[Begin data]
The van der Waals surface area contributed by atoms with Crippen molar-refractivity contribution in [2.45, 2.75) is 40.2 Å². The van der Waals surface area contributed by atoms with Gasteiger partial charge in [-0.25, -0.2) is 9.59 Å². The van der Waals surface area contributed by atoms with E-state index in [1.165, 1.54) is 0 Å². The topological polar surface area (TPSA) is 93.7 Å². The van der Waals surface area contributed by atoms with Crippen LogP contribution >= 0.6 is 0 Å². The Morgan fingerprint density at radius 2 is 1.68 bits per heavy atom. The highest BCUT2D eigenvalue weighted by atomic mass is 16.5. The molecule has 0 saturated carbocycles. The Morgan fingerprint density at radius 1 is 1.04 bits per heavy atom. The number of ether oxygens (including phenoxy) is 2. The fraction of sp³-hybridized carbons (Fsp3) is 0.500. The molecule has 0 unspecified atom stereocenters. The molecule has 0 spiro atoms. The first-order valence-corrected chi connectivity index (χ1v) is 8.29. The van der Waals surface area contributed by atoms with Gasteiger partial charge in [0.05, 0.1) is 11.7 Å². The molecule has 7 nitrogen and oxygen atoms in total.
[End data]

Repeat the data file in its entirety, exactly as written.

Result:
The van der Waals surface area contributed by atoms with Crippen molar-refractivity contribution in [2.45, 2.75) is 40.2 Å². The van der Waals surface area contributed by atoms with Gasteiger partial charge in [-0.25, -0.2) is 9.59 Å². The van der Waals surface area contributed by atoms with E-state index in [1.165, 1.54) is 0 Å². The topological polar surface area (TPSA) is 93.7 Å². The van der Waals surface area contributed by atoms with Crippen LogP contribution >= 0.6 is 0 Å². The Morgan fingerprint density at radius 2 is 1.68 bits per heavy atom. The highest BCUT2D eigenvalue weighted by atomic mass is 16.5. The molecule has 0 saturated carbocycles. The Morgan fingerprint density at radius 1 is 1.04 bits per heavy atom. The number of ether oxygens (including phenoxy) is 2. The fraction of sp³-hybridized carbons (Fsp3) is 0.500. The molecule has 0 unspecified atom stereocenters. The molecule has 0 spiro atoms. The first-order valence-corrected chi connectivity index (χ1v) is 8.29. The van der Waals surface area contributed by atoms with Gasteiger partial charge in [0.05, 0.1) is 11.7 Å². The molecule has 7 nitrogen and oxygen atoms in total.